Articles | Volume 9, issue 4
Research article
15 Aug 2013
Research article |  | 15 Aug 2013

Late Holocene summer temperatures in the central Andes reconstructed from the sediments of high-elevation Laguna Chepical, Chile (32° S)

R. de Jong, L. von Gunten, A. Maldonado, and M. Grosjean

Abstract. High-resolution reconstructions of climate variability that cover the past millennia are necessary to improve the understanding of natural and anthropogenic climate change across the globe. Although numerous records are available for the mid- and high-latitudes of the Northern Hemisphere, global assessments are still compromised by the scarcity of data from the Southern Hemisphere. This is particularly the case for the tropical and subtropical areas. In addition, high elevation sites in the South American Andes may provide insight into the vertical structure of climate change in the mid-troposphere. This study presents a 3000 yr-long austral summer (November to February) temperature reconstruction derived from the 210Pb- and 14C-dated organic sediments of Laguna Chepical (32°16' S, 70°30' W, 3050 m a.s.l.), a high-elevation glacial lake in the subtropical Andes of central Chile. Scanning reflectance spectroscopy in the visible light range provided the spectral index R570/R630, which reflects the clay mineral content in lake sediments. For the calibration period (AD 1901–2006), the R570/R630 data were regressed against monthly meteorological reanalysis data, showing that this proxy was strongly and significantly correlated with mean summer (NDJF) temperatures (R3 yr = −0.63, padj = 0.01). This calibration model was used to make a quantitative temperature reconstruction back to 1000 BC.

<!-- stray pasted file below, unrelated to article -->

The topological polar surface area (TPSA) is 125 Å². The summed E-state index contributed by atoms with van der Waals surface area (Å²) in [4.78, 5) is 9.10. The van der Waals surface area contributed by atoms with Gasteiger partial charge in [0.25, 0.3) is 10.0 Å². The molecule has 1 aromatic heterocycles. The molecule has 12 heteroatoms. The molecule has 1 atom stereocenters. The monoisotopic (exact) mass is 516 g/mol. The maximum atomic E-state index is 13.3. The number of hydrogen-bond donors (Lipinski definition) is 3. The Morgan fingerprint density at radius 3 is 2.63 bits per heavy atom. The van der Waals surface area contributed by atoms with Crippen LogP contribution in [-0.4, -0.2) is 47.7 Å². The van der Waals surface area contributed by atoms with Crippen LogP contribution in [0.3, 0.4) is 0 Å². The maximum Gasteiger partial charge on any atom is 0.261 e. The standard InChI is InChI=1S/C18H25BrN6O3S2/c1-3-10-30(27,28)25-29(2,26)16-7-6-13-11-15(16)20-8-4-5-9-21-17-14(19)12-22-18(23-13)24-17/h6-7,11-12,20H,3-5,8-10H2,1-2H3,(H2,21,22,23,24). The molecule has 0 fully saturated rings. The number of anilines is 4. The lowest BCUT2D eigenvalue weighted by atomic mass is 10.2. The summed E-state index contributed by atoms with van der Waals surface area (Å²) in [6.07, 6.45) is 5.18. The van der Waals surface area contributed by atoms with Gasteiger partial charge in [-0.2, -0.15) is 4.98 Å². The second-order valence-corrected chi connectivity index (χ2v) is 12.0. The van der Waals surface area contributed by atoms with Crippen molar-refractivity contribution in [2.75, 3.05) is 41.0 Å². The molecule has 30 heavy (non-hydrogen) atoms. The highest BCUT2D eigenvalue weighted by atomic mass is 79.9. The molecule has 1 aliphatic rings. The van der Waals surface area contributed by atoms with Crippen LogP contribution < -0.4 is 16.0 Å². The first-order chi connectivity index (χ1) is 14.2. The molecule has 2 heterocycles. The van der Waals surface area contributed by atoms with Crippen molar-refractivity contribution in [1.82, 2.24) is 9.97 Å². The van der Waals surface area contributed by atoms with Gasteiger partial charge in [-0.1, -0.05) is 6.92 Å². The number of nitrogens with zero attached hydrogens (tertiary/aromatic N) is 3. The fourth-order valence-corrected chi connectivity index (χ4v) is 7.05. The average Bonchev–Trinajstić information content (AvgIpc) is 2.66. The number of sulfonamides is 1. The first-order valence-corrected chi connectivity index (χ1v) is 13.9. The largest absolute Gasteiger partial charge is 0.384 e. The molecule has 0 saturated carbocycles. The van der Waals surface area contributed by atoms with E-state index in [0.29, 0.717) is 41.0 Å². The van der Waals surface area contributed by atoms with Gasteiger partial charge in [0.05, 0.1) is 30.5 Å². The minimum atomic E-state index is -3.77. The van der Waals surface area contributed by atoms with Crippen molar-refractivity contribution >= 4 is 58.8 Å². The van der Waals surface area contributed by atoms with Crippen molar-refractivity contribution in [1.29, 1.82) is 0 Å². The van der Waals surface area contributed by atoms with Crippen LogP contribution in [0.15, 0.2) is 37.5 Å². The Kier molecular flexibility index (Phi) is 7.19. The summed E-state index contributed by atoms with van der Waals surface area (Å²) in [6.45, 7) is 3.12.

The reconstruction (with a model error RMSEPboot of 0.33 °C) shows that the warmest decades of the past 3000 yr occurred during the calibration period. The 19th century (end of the Little Ice Age (LIA)) was cool. The prominent warmth reconstructed for the 18th century, which was also observed in other records from this area, seems systematic for subtropical and southern South America but remains difficult to explain. Except for this warm period, the LIA was generally characterized by cool summers. Back to AD 1400, the results from this study compare remarkably well to low altitude records from the Chilean Central Valley and southern South America. However, the reconstruction from Laguna Chepical does not show a warm Medieval Climate Anomaly during the 12–13th century, which is consistent with records from tropical South America. The Chepical record also indicates substantial cooling prior to 800 BC. This coincides with well-known regional as well as global glacier advances which have been attributed to a grand solar minimum. This study thus provides insight into the climatic drivers and temperature patterns in a region for which currently very few data are available. It also shows that since ca. AD 1400, long-term temperature patterns were generally similar at low and high altitudes in central Chile.